Halfway or more through the session, he brought out a book entitled Alcoholics Anonymous (the famous AA Big Book). When he handed it to me, it was as if I were receiving a slime coated reptile. God, how I hated him. But he had me by the balls; I couldn't very well refuse in view of the situation with my wife and the bastard knew it. I accepted the book with the immediate silent oath that it would remain the absolutely most unread and unopened, dust-collecting book on my shelves, and that was that. Of course on the subway ride away from his office I had no reading material, and in pure book-junky form, cracked it open for a look. I didn't close it for 3 days. Here was the most honest and straightforward material I had ever seen in my life about drugs and alcohol. And I was ready. I joined AA that night as I read, because finally I had an insight into my problem. Pure and simple, I was an alcoholic. I could weigh it, label it, hold it in my hand, examine it. No more heavy drinker, problem drinker, person with a drinking problem or a will power problem; no, I was an alcoholic, and everyone knows the only way to handle that problem is to cut off alcohol. An enormous burden was lifted from my shoulders that night after so many, many years.
Alcoholics Anonymous has simply got to be one of the most Thelemic groups on the planet. There is one rule for membership: a desire to stop drinking. Other than that it is an almost totally anarchistic fellowship. It makes the O.T.O. look like the Republican Party. In the same room are gorgeous young women, seedy old men, business people dressed to the nines, and hippies in headbands. And they are communicating with a depth of self-revealing honesty that few "normal" people will ever know. The love and compassion and understanding that flows through these rooms is phenomenal. The experiences of "sharing" and "qualifying" add new dimensions to the injunction to "be shameless before all men." The arrogance and pride of the loner, which so crippled Richard in his attempt at healing himself, are dealt with masterfully by this group, as is so much else. These folks really understand how to live without drugs. No rules! The anti-AA propaganda about born-again christianity is about as accurate as some well-known modem "exposes" of the O.T.O. To the Thelemite, the Holy Guardian Angel = "God as we understand Him" of AA's Twelve Steps.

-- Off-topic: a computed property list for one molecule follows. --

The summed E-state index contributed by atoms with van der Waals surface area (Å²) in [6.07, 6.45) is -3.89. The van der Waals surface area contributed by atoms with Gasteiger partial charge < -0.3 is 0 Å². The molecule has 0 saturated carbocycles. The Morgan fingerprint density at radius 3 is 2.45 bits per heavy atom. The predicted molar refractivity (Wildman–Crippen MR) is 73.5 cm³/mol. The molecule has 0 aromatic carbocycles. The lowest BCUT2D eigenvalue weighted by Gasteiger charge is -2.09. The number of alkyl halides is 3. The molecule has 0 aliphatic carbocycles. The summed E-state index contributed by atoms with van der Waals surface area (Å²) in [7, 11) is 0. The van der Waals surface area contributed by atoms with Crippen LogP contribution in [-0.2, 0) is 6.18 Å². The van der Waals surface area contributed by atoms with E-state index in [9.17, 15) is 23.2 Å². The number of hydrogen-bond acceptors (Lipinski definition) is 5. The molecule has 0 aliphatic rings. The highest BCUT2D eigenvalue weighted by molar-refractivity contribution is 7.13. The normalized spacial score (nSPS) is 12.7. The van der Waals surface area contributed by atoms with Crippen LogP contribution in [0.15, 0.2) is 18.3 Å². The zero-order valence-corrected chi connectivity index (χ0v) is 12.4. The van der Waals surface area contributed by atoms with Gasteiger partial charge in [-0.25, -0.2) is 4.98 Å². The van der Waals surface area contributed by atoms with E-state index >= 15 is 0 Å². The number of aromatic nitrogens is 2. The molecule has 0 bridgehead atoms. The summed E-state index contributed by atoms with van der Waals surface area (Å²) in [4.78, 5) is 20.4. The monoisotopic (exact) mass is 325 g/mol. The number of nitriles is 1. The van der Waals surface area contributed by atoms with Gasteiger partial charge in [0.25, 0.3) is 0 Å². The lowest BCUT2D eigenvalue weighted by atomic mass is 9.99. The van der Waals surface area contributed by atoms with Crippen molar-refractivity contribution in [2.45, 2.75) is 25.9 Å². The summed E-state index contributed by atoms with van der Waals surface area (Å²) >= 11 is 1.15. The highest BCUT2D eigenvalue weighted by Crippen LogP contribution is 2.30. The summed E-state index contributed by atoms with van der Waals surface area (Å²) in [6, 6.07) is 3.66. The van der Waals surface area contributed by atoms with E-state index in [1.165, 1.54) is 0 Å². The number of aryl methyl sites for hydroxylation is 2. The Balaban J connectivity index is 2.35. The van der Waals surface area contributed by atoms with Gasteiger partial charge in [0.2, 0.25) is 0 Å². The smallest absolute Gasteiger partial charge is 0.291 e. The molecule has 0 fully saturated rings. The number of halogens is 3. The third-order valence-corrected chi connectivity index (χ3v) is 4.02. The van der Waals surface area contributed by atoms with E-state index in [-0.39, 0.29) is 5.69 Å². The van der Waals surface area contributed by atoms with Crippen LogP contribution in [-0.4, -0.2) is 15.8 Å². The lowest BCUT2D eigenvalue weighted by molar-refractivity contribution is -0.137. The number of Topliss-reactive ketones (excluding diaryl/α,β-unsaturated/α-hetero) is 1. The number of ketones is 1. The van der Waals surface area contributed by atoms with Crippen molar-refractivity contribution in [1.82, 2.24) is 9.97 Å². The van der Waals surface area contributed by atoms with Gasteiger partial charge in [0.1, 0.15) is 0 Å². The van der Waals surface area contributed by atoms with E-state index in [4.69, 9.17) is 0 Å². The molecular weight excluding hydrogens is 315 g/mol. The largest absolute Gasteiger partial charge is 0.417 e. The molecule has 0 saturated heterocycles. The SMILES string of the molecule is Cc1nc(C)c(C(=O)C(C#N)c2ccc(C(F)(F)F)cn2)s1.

My experiences with early sobriety have been neither as easy nor as instantly curative of all my problems in life as I might have imagined. On the drug side, I am reminded of spending an entire day 2-1/2 months into it when I "white knuckled" it through a heroin compulsion. (Mercifully, that was a real exception.) About a week later, Gernon had been found out and was about to kick, and had painted himself a kind of resort hotel kicking experience with an O.T.O. family to nurse him through. He was describing to me his expectations of the kick in really glowing terms. I told him to stop glamorizing the kick part because the real work could only start after he was sufficiently detoxified to feel again. I told him about the "white knuckle" day and he was really amazed and impressed that someone could go through that kind of hell so long after the physical addiction was broken. He did in fact enjoy the world's most comfortable kick, and three weeks later he was dead.